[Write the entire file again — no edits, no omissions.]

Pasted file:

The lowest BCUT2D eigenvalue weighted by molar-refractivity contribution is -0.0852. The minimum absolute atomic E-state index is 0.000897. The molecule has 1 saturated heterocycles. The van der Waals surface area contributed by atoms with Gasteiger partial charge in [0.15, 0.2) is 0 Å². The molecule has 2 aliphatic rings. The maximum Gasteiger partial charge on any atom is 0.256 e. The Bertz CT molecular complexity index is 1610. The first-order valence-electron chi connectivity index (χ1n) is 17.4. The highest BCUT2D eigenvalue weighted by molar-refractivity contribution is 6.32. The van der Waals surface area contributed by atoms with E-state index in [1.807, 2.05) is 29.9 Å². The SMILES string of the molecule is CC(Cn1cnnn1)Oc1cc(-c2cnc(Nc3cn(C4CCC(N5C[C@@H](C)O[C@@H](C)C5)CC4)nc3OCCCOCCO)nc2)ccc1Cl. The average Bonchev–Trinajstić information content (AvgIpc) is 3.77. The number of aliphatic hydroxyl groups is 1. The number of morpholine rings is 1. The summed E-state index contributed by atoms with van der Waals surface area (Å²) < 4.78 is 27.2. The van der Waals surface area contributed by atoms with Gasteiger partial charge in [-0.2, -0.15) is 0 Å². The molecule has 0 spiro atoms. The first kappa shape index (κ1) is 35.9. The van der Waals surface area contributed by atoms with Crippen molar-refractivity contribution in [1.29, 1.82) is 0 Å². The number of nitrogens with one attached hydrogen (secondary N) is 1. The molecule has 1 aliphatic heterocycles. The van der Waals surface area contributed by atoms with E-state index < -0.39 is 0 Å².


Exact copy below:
The lowest BCUT2D eigenvalue weighted by molar-refractivity contribution is -0.0852. The minimum absolute atomic E-state index is 0.000897. The molecule has 1 saturated heterocycles. The van der Waals surface area contributed by atoms with Gasteiger partial charge in [0.15, 0.2) is 0 Å². The molecule has 2 aliphatic rings. The maximum Gasteiger partial charge on any atom is 0.256 e. The Bertz CT molecular complexity index is 1610. The first-order valence-electron chi connectivity index (χ1n) is 17.4. The highest BCUT2D eigenvalue weighted by molar-refractivity contribution is 6.32. The van der Waals surface area contributed by atoms with E-state index in [1.807, 2.05) is 29.9 Å². The SMILES string of the molecule is CC(Cn1cnnn1)Oc1cc(-c2cnc(Nc3cn(C4CCC(N5C[C@@H](C)O[C@@H](C)C5)CC4)nc3OCCCOCCO)nc2)ccc1Cl. The average Bonchev–Trinajstić information content (AvgIpc) is 3.77. The number of aliphatic hydroxyl groups is 1. The number of morpholine rings is 1. The summed E-state index contributed by atoms with van der Waals surface area (Å²) < 4.78 is 27.2. The van der Waals surface area contributed by atoms with Gasteiger partial charge in [-0.2, -0.15) is 0 Å². The molecule has 0 spiro atoms. The first kappa shape index (κ1) is 35.9. The van der Waals surface area contributed by atoms with Crippen molar-refractivity contribution in [1.29, 1.82) is 0 Å². The number of nitrogens with one attached hydrogen (secondary N) is 1. The molecule has 1 aliphatic heterocycles. The van der Waals surface area contributed by atoms with E-state index < -0.39 is 0 Å².